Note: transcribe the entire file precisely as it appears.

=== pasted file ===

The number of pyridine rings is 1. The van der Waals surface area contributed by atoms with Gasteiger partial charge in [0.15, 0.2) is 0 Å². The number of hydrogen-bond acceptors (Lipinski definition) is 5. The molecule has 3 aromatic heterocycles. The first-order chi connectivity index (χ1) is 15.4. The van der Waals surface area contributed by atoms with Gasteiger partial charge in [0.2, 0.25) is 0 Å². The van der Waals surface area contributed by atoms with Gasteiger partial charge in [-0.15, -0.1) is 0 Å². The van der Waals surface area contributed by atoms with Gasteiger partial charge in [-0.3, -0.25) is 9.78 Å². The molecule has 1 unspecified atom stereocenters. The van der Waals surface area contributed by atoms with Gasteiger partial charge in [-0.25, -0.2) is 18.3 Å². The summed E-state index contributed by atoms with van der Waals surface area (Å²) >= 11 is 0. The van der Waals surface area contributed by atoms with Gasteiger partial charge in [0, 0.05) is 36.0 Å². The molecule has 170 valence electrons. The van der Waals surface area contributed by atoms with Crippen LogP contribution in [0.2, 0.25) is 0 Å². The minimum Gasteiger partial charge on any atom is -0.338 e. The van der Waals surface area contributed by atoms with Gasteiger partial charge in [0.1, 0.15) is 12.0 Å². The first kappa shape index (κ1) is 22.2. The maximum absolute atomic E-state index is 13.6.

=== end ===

The number of pyridine rings is 1. The van der Waals surface area contributed by atoms with Gasteiger partial charge in [0.15, 0.2) is 0 Å². The number of hydrogen-bond acceptors (Lipinski definition) is 5. The molecule has 3 aromatic heterocycles. The first-order chi connectivity index (χ1) is 15.4. The van der Waals surface area contributed by atoms with Gasteiger partial charge in [0.2, 0.25) is 0 Å². The van der Waals surface area contributed by atoms with Gasteiger partial charge in [-0.15, -0.1) is 0 Å². The van der Waals surface area contributed by atoms with Gasteiger partial charge in [-0.3, -0.25) is 9.78 Å². The molecule has 1 unspecified atom stereocenters. The van der Waals surface area contributed by atoms with Gasteiger partial charge in [-0.25, -0.2) is 18.3 Å². The summed E-state index contributed by atoms with van der Waals surface area (Å²) >= 11 is 0. The van der Waals surface area contributed by atoms with Gasteiger partial charge in [0, 0.05) is 36.0 Å². The molecule has 170 valence electrons. The van der Waals surface area contributed by atoms with Crippen LogP contribution in [0.2, 0.25) is 0 Å². The minimum Gasteiger partial charge on any atom is -0.338 e. The van der Waals surface area contributed by atoms with Gasteiger partial charge in [0.1, 0.15) is 12.0 Å². The first kappa shape index (κ1) is 22.2. The maximum absolute atomic E-state index is 13.6.